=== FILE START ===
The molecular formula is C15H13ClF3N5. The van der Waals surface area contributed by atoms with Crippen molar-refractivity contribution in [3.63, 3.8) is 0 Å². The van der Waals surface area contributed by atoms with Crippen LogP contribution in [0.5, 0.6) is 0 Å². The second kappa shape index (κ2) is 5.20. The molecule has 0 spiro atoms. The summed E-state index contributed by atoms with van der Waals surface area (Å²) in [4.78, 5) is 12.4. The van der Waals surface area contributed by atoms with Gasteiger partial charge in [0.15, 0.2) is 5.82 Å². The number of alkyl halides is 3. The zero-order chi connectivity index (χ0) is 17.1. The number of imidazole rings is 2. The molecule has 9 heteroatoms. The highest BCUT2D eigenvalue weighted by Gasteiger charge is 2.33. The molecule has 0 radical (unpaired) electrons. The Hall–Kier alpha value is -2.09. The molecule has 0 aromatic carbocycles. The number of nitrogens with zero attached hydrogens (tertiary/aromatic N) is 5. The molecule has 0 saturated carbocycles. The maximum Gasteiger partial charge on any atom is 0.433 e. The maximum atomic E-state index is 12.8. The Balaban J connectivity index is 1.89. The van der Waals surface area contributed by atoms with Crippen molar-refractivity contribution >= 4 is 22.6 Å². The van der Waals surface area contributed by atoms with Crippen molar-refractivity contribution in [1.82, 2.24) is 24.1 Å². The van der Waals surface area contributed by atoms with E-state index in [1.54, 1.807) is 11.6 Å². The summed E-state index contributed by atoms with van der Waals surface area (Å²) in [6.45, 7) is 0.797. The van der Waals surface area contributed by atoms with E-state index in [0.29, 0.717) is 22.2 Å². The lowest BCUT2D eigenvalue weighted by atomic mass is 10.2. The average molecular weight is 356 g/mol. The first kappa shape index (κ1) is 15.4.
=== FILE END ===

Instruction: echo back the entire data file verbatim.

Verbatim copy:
The molecular formula is C15H13ClF3N5. The van der Waals surface area contributed by atoms with Crippen molar-refractivity contribution in [3.63, 3.8) is 0 Å². The van der Waals surface area contributed by atoms with Crippen LogP contribution in [0.5, 0.6) is 0 Å². The second kappa shape index (κ2) is 5.20. The molecule has 0 spiro atoms. The summed E-state index contributed by atoms with van der Waals surface area (Å²) in [4.78, 5) is 12.4. The van der Waals surface area contributed by atoms with Gasteiger partial charge in [0.15, 0.2) is 5.82 Å². The number of alkyl halides is 3. The zero-order chi connectivity index (χ0) is 17.1. The number of imidazole rings is 2. The molecule has 9 heteroatoms. The highest BCUT2D eigenvalue weighted by Gasteiger charge is 2.33. The molecule has 0 radical (unpaired) electrons. The Hall–Kier alpha value is -2.09. The molecule has 0 aromatic carbocycles. The number of nitrogens with zero attached hydrogens (tertiary/aromatic N) is 5. The molecule has 0 saturated carbocycles. The maximum Gasteiger partial charge on any atom is 0.433 e. The maximum atomic E-state index is 12.8. The Balaban J connectivity index is 1.89. The van der Waals surface area contributed by atoms with Crippen molar-refractivity contribution >= 4 is 22.6 Å². The van der Waals surface area contributed by atoms with Crippen molar-refractivity contribution in [1.82, 2.24) is 24.1 Å². The van der Waals surface area contributed by atoms with E-state index in [1.54, 1.807) is 11.6 Å². The summed E-state index contributed by atoms with van der Waals surface area (Å²) in [6.45, 7) is 0.797. The van der Waals surface area contributed by atoms with E-state index in [0.29, 0.717) is 22.2 Å². The lowest BCUT2D eigenvalue weighted by atomic mass is 10.2. The average molecular weight is 356 g/mol. The first kappa shape index (κ1) is 15.4.